Mora, who was acquired from the Mets in 2000, characterized himself as "an emotional guy" and said he would savor walking through the tunnel, seeing all the fans, and leaving the clubhouse for the last time. The two-time All-Star also said that he thought free agency would be exciting, and also a career first.
"Sometimes, you need to realize that this is a business," he said. "If you have to go, you have to go."
Whenever Mora leaves the Orioles, he will have made a major mark. The 37-year-old ranks in the top 10 of the franchise record book in games played, at-bats, runs, RBIs, hits and total bases. He's played more games at third base than all but one player -- icon Brooks Robinson -- and has played for four Baltimore managers.
"When I got here, they told me, 'We're rebuilding here. We're going to have a competitive team,' " said Mora. "You get to a point when a player gets expensive. You make a lot of money. Some people want to save money and some people want to rebuild, like the Orioles. Compared with when I got here, it's a big difference, because that year there were a lot of veteran players. Will Clark was still here. Harold Baines. Delino DeShields. All those guys. Albert Belle. Some big names, but now it's a lot different and it's a developing team."
"He's played a long time and his numbers are proven and will speak for themselves," added manager Dave Trembley. "He will go down as one of the top Orioles thirdbaseman of all time. And he's got the numbers to back it up."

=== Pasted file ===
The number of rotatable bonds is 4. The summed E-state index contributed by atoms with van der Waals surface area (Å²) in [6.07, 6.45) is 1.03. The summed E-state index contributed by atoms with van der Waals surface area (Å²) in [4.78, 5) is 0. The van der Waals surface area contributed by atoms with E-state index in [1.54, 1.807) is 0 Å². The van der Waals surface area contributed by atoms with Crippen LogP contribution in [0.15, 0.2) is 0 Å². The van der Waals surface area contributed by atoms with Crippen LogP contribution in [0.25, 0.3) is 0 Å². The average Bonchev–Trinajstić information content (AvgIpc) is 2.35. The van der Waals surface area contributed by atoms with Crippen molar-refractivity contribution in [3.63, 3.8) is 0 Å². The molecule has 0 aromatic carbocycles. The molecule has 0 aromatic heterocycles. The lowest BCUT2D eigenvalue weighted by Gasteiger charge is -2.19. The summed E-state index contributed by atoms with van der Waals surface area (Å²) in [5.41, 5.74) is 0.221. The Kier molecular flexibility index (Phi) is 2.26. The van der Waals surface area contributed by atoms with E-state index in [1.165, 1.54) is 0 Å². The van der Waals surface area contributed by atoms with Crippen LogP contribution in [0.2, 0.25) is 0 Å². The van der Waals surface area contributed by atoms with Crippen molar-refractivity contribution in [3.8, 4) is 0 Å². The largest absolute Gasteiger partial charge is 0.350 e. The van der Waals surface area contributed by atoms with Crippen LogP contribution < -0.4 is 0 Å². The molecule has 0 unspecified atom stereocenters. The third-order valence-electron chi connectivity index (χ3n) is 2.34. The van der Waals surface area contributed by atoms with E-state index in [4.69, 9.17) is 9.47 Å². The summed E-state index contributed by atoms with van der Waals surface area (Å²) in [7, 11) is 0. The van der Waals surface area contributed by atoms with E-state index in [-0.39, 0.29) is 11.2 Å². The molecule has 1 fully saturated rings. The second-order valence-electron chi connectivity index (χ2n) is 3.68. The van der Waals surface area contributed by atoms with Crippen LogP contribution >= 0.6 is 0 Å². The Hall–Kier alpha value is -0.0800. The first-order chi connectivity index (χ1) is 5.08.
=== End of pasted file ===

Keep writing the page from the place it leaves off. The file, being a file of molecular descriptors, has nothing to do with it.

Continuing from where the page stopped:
Mora, who remains in superb physical condition, said he would like to play a few more years. And when asked what he'd be looking for in the next team that signs him, he said that he's "99.5 percent" sure he'd like to play for a contender. If he has his way, he'd also like to go to a team that can play him every day.
The Venezuela native came up as a utility man before specializing at third base, and he said Sunday that he'd go back to that role if it would help him win a World Series title. Mora has stated in the past that he'd like to stay on the East Coast, but he's aware that he may have to make some sacrifices to find the best fit.
"It's kind of hard when you're going to go to a utility guy, go back to what you were after you've had all those great years at one position," he said. "In my mind, I'm not thinking about utility guy, because I can still go strong for a long time. If there's a team that's going to give me a chance to play every day and prove that I can knock in another 100 like last year. If I could play every day, it doesn't matter where. I have the ability to play the outfield and the infield, so it's no problem. I just need to grab a glove."
Spencer Fordin is a reporter for MLB.com. This story was not subject to the approval of Major League Baseball or its clubs.